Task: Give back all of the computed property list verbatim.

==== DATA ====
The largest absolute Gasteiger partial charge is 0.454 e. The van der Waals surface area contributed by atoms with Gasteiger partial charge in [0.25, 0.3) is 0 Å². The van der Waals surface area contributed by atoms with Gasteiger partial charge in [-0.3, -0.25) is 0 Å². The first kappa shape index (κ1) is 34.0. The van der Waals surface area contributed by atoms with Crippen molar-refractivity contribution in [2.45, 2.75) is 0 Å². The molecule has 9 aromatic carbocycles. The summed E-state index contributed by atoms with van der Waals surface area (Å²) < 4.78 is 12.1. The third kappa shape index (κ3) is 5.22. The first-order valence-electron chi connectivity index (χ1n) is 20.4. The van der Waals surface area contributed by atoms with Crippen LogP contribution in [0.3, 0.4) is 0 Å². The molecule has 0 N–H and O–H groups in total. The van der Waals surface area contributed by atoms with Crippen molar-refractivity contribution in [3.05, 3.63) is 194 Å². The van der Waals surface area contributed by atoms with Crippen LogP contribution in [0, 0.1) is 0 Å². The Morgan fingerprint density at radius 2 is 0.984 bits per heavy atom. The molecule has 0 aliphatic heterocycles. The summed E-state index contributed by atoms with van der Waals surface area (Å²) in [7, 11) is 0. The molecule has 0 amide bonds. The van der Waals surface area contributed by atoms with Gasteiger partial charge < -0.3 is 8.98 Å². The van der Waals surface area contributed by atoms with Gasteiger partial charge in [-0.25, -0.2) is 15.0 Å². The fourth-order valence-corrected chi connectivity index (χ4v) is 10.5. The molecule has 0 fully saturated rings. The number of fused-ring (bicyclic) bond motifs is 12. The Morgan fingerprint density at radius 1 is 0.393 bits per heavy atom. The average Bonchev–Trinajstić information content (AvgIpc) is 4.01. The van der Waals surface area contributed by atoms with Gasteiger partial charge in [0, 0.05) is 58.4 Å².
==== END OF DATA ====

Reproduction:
The largest absolute Gasteiger partial charge is 0.454 e. The van der Waals surface area contributed by atoms with Gasteiger partial charge in [0.25, 0.3) is 0 Å². The van der Waals surface area contributed by atoms with Gasteiger partial charge in [-0.3, -0.25) is 0 Å². The first kappa shape index (κ1) is 34.0. The van der Waals surface area contributed by atoms with Crippen molar-refractivity contribution in [2.45, 2.75) is 0 Å². The molecule has 9 aromatic carbocycles. The summed E-state index contributed by atoms with van der Waals surface area (Å²) < 4.78 is 12.1. The third kappa shape index (κ3) is 5.22. The first-order valence-electron chi connectivity index (χ1n) is 20.4. The van der Waals surface area contributed by atoms with Crippen LogP contribution in [0.3, 0.4) is 0 Å². The molecule has 0 N–H and O–H groups in total. The van der Waals surface area contributed by atoms with Crippen molar-refractivity contribution in [3.05, 3.63) is 194 Å². The van der Waals surface area contributed by atoms with Crippen LogP contribution in [0, 0.1) is 0 Å². The Morgan fingerprint density at radius 2 is 0.984 bits per heavy atom. The molecule has 0 aliphatic heterocycles. The summed E-state index contributed by atoms with van der Waals surface area (Å²) in [7, 11) is 0. The molecule has 0 amide bonds. The van der Waals surface area contributed by atoms with Gasteiger partial charge < -0.3 is 8.98 Å². The van der Waals surface area contributed by atoms with Gasteiger partial charge in [-0.25, -0.2) is 15.0 Å². The fourth-order valence-corrected chi connectivity index (χ4v) is 10.5. The molecule has 0 fully saturated rings. The number of fused-ring (bicyclic) bond motifs is 12. The Morgan fingerprint density at radius 1 is 0.393 bits per heavy atom. The average Bonchev–Trinajstić information content (AvgIpc) is 4.01. The van der Waals surface area contributed by atoms with Gasteiger partial charge in [0, 0.05) is 58.4 Å².